awesome flavors burst in your mouth. A heady mixture for heady foods like the Cabbage beef rolls on page 6.
Perfect now. Will
"Paul, How important is the smelling of the cork, pouring the wine from the punt and other rituals?."
B.N.S. Denver, CO.
I'm so glad you asked. This is a pet peeve of mine, because many of these rituals, as you so aptly called them are pure nonsense. I have no idea where the smelling of the cork thing originated. My experience tells me that all corks, except those that are fouled by a nasty bacteria that smells like wet cardboard, smell like cork.
This ritual started over 300 years ago in France by the kings who asked to see the cork before drinking the wine. The major chateaux branded their corks even back then. So royalty, constantly aware of an errant heir trying to edge up to the thrown quicker than the king would like, would check to make sure that the cork which came out of the bottle had the same name as the label. If not, then the king figured it was not the real thing, or worse yet, tainted. Probably a few heads were lost before that little trick was abandoned.
Many feel that the punt on the bottom of the bottle is for wine stewards to place their thumb in and pour the wine. The punt is there so that after wines age and begin to throw sediment, the bottle is stored for a day or two standing upright, allowing the sediment to fall to the bottom. Because of the small amount of space at the bottom of the punt, the sediment collects and compacts so that when the wine is decanted, it stays together without going into the wine.
I've seen people return bottles of wine in a restaurant because the cork was wet or there were tartrate crystals on it. The crystals look like glass, but are harmless and tasteless and actually a sign that the wine wasn't overly processed in order to remove them. A wet cork means nothing. Tasting means everything.
Another misconception is that if there is mold on the top of the cork, the wine is bad. It just means that the wine was stored properly, under fairly humid conditions. Humidity promotes mold growth, but it's on the outside of the cork, not the inside. Once again, tasting is the only yardstick.
Most wines are unflawed to begin with, and most stay that way. However, being unflawed doesn't mean it tastes good. It just means there isn't something chemically wrong with it. Finding wines that have proper taste and balance is another story. We should know. We taste enough of them every day.
Adventures in Food
Here are two favorites that will hold up to the powerful choices we have this month.
4 pounds chicken,skinned and cut into
1/4 cup olive oil
1 onion chopped
2 garlic cloves, chopped
1 green bell pepper
2 cups long grain rice
1 pinch saffron
4 cups chicken broth mixed with
1 cup Castle Rock Pinot Blanc
1 lb green peas, shelled, or 1 8oz pkg.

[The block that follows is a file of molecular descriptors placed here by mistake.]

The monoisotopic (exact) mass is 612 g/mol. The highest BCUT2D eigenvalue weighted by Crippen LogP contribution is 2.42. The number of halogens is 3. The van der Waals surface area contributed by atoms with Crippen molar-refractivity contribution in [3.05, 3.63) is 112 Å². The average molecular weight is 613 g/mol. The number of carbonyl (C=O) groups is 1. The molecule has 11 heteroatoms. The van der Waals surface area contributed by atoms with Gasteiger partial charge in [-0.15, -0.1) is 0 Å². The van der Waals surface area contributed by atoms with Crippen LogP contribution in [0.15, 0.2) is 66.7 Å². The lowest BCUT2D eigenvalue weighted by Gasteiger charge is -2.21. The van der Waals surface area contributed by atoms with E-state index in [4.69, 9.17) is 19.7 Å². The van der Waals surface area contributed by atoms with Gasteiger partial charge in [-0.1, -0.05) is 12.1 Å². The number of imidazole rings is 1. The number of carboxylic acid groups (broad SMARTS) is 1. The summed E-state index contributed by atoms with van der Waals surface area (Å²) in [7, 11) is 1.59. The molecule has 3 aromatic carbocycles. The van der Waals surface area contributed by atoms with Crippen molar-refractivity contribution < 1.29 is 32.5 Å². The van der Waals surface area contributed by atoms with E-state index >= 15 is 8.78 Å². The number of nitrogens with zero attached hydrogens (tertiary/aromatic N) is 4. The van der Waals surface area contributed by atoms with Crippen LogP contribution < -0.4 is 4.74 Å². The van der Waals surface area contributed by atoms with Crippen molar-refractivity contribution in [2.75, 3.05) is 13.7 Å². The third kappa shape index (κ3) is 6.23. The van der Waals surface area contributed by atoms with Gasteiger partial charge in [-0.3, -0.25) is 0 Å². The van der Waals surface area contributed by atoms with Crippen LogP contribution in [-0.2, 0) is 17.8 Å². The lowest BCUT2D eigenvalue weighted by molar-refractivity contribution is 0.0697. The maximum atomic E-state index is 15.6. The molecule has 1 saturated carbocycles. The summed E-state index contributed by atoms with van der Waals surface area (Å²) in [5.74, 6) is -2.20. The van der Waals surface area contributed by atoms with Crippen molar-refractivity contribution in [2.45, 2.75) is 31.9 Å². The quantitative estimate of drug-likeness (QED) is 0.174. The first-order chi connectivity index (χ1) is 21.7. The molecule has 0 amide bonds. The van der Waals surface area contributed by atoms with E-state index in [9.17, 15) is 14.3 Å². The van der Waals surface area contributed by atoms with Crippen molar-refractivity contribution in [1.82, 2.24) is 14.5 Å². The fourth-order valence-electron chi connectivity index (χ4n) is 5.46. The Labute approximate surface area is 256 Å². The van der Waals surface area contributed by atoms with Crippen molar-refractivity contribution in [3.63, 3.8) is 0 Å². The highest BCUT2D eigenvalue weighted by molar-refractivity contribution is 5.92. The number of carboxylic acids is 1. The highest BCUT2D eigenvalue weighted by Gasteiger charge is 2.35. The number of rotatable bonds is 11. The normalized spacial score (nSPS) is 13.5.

1 pound raw shrimp
1 cup chopped ham
1 Italian sausage sliced
24 cherrystone clams in shells
Prepare all ingredients before beginning assembly. Scrub clams well. Peel shrimp. Slice sausage and chop the ham. Cut chicken into serving-sized pieces. Boil green peas until barely tender. Chop onions and garlic.
Ina heavy skillet or Paella pan, heat butter and olive oil. Add chicken and sausage. Sauté 1-2 min., add bell pepper, garlic and onion. Cook until chicken is still pink on the inside. Remove all and set aside. Add more butter, olive oil (if needed) and shrimp. Cook no more than a minute until pink, but still raw on the inside. Remove and set aside.
In separate saucepan, bring chicken broth to a simmer. Add saffron. Add butter to paella pan and uncooked rice. Ladel broth over rice and stir until rice is cooked, adding more broth as it is absorbed by the rice. Do not allow rice to cook completely. It will finish cooking with the other ingredients. You won't use all the stock.
Stir the chicken/shrimp mixture into the rice. Bury some of the
clams partially into the mixture. Place rest of clams on top. Bake at 350 degrees until heated through and clams are open.
Discard clams that do not open. Serves: 8.
CABBAGE-BEEF ROLLS WITH RICE
1 cabbage head
1 pound lean ground beef
1 onion chopped
1 1/2 cups cooked rice
3 tablespoons butter melted
1/2 cup soft bread crumbs
1/4 teaspoon ground sage
1/4 teaspoon black pepper
1/2 teaspoon salt
1 dash ground nutmeg optional
4 tablespoons butter
1/2 teaspoon chili powder
1/2 teaspoon salt
2 tablespoons all-purpose flour
2 cups tomato juice
Cut the core from cabbage. Under running water, carefully remove about 15 leaves to use for the recipe. Have about 2 quarts water boiling; add 1 teaspoon of salt. Dip the cabbage leaves in boiling water, 3 at a time, for about 3 minutes. Remove with tongs, drain and set aside.
Mix the meat, onion, cooked rice, butter, bread crumbs, sage, pepper, nutmeg and salt. Lay a cabbage leaf on a flat surface. Put 2-4 tablespoons of the mixture on each leaf, depending on the leaf size. Put the meat near the base of the leaf, fold leaf up and over the meat, turning under the sides. This will make about 15 rolls. Place the rolls, seam side down, in a greased 2-quart casserole dish. Make two layers of the rolls. Place this dish on rack over 2 inches of simmering water in wok or large heavy pan with rack. Cover pan and steam for 35 minutes. Serves: 6.
Melt butter in skillet. Add salt, chili powder and flour. Cook over high heat, stirring constantly, until mixture comes to a boil. Add tomato juice, return to heat and cook until it boils and thickens.